Litecoin — A cryptocurrency that was created with an intention to be the ‘digital silver’ compared to Bitcoin’s ‘digital gold.’ It is also a fork of Bitcoin, but unlike its predecessor, it can generate blocks four times faster and have four times the maximum number of coins at 84 mln.
IOTA — This cryptocurrency’s breakthrough ledger technology is called ‘Tangle’ and it requires the sender in a transaction to do a Proof of Work that approves two transactions. Thus, IOTA has removed dedicated miners from the process.
NEO — It’s a smart contract network that allows for all kinds of financial contracts and third-party distributed apps to be developed on top of it. It has many of the same goals as Ethereum, but it’s developed in China, which can potentially give it some advantages due to improved relationship with Chinese regulators and local businesses.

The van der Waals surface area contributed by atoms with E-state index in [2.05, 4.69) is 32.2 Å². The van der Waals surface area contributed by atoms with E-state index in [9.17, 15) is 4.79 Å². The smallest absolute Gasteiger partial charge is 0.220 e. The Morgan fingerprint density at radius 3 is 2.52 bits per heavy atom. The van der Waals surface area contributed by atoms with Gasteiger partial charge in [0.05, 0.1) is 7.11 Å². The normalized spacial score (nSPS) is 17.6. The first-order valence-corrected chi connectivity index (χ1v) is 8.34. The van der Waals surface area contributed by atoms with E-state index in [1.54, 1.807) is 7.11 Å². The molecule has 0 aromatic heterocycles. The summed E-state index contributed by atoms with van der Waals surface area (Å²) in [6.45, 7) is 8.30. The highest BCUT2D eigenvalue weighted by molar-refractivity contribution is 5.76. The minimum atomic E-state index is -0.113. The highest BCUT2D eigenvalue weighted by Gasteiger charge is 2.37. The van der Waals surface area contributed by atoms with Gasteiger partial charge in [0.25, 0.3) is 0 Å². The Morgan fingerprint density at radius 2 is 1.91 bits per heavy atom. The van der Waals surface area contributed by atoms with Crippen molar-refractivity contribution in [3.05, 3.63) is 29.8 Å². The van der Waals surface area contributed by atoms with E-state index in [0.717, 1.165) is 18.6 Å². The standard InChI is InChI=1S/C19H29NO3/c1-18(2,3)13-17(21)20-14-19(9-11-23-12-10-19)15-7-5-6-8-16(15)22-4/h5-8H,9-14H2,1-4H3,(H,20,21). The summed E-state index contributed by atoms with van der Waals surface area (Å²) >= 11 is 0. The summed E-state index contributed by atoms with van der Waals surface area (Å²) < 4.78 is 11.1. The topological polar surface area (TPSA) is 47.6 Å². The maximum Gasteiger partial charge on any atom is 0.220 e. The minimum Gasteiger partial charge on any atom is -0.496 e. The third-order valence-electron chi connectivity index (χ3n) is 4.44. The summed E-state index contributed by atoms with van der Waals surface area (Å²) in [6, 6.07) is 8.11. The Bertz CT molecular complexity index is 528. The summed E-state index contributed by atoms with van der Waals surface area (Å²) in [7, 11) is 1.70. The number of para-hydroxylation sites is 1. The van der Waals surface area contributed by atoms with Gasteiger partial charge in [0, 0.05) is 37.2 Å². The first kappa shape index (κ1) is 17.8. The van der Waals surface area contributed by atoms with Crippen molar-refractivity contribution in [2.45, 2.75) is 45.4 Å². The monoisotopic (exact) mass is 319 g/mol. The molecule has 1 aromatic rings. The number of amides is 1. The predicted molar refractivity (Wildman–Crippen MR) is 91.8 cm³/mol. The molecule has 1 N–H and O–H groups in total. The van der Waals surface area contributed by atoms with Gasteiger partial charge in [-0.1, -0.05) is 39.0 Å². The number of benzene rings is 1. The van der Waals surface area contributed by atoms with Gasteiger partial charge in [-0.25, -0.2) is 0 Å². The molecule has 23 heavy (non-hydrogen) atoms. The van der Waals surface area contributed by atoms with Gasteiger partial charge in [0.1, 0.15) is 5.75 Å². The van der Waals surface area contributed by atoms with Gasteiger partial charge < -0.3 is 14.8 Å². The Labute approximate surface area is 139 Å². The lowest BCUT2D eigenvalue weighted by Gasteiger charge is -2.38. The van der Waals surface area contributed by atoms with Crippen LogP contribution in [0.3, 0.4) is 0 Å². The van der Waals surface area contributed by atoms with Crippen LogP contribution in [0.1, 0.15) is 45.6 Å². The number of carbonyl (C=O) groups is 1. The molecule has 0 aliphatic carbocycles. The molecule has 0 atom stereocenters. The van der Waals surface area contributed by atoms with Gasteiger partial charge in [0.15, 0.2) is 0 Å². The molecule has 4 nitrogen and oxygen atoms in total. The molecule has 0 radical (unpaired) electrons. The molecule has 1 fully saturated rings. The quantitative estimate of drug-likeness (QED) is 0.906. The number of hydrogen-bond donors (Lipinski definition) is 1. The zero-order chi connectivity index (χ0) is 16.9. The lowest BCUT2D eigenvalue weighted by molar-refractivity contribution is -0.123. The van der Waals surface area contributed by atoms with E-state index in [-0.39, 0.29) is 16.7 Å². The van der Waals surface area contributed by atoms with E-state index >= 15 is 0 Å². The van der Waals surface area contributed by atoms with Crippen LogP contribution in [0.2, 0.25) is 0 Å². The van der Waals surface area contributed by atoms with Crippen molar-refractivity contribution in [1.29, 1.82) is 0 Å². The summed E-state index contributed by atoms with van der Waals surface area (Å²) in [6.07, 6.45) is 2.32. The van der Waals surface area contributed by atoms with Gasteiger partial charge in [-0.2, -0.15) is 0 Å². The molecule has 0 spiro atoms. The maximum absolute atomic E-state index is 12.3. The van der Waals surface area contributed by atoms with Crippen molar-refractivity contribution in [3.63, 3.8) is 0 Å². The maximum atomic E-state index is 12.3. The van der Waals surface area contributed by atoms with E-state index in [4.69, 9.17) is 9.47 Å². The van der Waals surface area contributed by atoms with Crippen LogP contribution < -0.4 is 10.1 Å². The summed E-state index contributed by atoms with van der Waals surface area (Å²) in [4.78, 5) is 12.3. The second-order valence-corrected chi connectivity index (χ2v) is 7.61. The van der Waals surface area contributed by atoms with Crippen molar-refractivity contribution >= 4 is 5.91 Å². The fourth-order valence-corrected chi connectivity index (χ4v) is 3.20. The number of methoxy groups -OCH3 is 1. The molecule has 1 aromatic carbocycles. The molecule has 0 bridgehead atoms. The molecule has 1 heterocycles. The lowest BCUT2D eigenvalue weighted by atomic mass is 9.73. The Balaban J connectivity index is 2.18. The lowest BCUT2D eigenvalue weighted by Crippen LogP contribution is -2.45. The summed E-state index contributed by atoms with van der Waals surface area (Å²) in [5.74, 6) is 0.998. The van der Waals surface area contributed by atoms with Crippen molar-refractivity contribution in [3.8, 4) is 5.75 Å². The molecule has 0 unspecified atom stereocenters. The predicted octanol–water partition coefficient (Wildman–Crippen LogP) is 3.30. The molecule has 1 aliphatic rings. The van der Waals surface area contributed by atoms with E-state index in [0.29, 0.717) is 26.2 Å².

Dash — It’s a two-tier network. The first tier is miners that secure the network and record transactions, while the second one consists of ‘masternodes’ that relay transactions and enable InstantSend and PrivateSend type of transaction. The former is significantly faster than Bitcoin, whereas the latter is completely anonymous.
Qtum — It’s a merger of Bitcoin’s and Ethereum’s technologies targeting business applications. The network boasts Bitcoin’s reliability, while allowing for the use of smart contracts and distributed applications, much how it works within the Ethereum network.
Monero — A cryptocurrency with private transactions capabilities and one of the most active communities, which is due to its open and privacy-focused ideals.
Ethereum Classic — An original version of Ethereum. The split happened after a decentralized autonomous organization built on top of the original Ethereum was hacked.